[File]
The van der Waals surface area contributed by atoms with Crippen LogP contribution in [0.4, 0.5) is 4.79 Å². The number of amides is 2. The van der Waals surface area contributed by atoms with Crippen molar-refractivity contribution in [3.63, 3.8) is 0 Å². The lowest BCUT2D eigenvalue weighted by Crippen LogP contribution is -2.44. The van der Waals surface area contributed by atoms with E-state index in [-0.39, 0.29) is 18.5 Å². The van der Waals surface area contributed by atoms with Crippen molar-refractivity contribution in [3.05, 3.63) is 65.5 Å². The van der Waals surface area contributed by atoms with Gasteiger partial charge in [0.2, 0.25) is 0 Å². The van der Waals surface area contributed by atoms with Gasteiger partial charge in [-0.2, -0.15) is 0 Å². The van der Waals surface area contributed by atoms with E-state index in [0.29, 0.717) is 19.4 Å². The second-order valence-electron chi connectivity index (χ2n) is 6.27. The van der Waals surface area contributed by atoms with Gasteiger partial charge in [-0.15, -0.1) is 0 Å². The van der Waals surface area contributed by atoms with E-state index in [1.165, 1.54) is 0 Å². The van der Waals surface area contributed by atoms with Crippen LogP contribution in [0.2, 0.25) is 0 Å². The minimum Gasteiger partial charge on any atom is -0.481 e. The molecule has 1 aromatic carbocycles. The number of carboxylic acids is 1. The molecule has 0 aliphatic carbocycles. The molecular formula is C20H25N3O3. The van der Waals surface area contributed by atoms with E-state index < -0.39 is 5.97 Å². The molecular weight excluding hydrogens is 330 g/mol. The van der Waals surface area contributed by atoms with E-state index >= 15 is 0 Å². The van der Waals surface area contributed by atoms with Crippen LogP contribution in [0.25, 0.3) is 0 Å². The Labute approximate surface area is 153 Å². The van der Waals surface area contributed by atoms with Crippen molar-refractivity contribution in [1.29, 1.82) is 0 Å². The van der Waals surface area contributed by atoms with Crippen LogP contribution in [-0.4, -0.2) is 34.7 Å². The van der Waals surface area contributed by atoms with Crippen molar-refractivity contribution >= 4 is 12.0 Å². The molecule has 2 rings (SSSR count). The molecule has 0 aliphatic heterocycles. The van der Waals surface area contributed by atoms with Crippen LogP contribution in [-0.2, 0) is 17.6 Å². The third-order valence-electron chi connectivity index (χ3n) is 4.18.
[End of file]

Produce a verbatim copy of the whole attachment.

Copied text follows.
The van der Waals surface area contributed by atoms with Crippen LogP contribution in [0.4, 0.5) is 4.79 Å². The number of amides is 2. The van der Waals surface area contributed by atoms with Crippen molar-refractivity contribution in [3.63, 3.8) is 0 Å². The lowest BCUT2D eigenvalue weighted by Crippen LogP contribution is -2.44. The van der Waals surface area contributed by atoms with E-state index in [-0.39, 0.29) is 18.5 Å². The van der Waals surface area contributed by atoms with Crippen molar-refractivity contribution in [3.05, 3.63) is 65.5 Å². The van der Waals surface area contributed by atoms with Gasteiger partial charge in [0.2, 0.25) is 0 Å². The van der Waals surface area contributed by atoms with Gasteiger partial charge in [-0.2, -0.15) is 0 Å². The van der Waals surface area contributed by atoms with E-state index in [0.29, 0.717) is 19.4 Å². The second-order valence-electron chi connectivity index (χ2n) is 6.27. The van der Waals surface area contributed by atoms with Gasteiger partial charge in [-0.15, -0.1) is 0 Å². The van der Waals surface area contributed by atoms with E-state index in [1.165, 1.54) is 0 Å². The van der Waals surface area contributed by atoms with Crippen LogP contribution in [0.2, 0.25) is 0 Å². The minimum Gasteiger partial charge on any atom is -0.481 e. The molecule has 1 aromatic carbocycles. The number of carboxylic acids is 1. The molecule has 0 aliphatic carbocycles. The molecular formula is C20H25N3O3. The van der Waals surface area contributed by atoms with E-state index < -0.39 is 5.97 Å². The molecular weight excluding hydrogens is 330 g/mol. The van der Waals surface area contributed by atoms with E-state index >= 15 is 0 Å². The van der Waals surface area contributed by atoms with Crippen LogP contribution in [0.25, 0.3) is 0 Å². The Labute approximate surface area is 153 Å². The van der Waals surface area contributed by atoms with Crippen molar-refractivity contribution in [1.29, 1.82) is 0 Å². The van der Waals surface area contributed by atoms with Crippen LogP contribution in [-0.4, -0.2) is 34.7 Å². The van der Waals surface area contributed by atoms with Crippen molar-refractivity contribution >= 4 is 12.0 Å². The molecule has 2 rings (SSSR count). The molecule has 0 aliphatic heterocycles. The van der Waals surface area contributed by atoms with Crippen LogP contribution in [-0.2, 0) is 17.6 Å². The third-order valence-electron chi connectivity index (χ3n) is 4.18.